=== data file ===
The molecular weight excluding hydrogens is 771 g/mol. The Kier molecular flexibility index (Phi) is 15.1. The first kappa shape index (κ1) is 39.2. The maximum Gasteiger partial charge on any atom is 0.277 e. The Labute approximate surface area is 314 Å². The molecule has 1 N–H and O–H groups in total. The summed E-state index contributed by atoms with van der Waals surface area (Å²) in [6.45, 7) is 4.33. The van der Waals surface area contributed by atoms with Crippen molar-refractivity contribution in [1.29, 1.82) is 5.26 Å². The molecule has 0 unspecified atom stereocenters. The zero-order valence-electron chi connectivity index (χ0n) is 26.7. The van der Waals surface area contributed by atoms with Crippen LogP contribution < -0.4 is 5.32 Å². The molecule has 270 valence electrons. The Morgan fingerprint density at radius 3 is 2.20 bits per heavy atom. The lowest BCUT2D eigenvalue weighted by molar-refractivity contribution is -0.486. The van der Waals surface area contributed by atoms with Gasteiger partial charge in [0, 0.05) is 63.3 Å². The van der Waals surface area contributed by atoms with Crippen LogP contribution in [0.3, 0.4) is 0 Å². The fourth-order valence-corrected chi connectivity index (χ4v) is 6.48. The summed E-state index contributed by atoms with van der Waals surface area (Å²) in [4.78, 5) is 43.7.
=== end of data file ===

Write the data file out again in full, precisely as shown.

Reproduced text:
The molecular weight excluding hydrogens is 771 g/mol. The Kier molecular flexibility index (Phi) is 15.1. The first kappa shape index (κ1) is 39.2. The maximum Gasteiger partial charge on any atom is 0.277 e. The Labute approximate surface area is 314 Å². The molecule has 1 N–H and O–H groups in total. The summed E-state index contributed by atoms with van der Waals surface area (Å²) in [6.45, 7) is 4.33. The van der Waals surface area contributed by atoms with Crippen molar-refractivity contribution in [1.29, 1.82) is 5.26 Å². The molecule has 0 unspecified atom stereocenters. The zero-order valence-electron chi connectivity index (χ0n) is 26.7. The van der Waals surface area contributed by atoms with Crippen LogP contribution < -0.4 is 5.32 Å². The molecule has 270 valence electrons. The Morgan fingerprint density at radius 3 is 2.20 bits per heavy atom. The lowest BCUT2D eigenvalue weighted by molar-refractivity contribution is -0.486. The van der Waals surface area contributed by atoms with Gasteiger partial charge in [0, 0.05) is 63.3 Å². The van der Waals surface area contributed by atoms with Crippen LogP contribution in [0.3, 0.4) is 0 Å². The fourth-order valence-corrected chi connectivity index (χ4v) is 6.48. The summed E-state index contributed by atoms with van der Waals surface area (Å²) in [4.78, 5) is 43.7.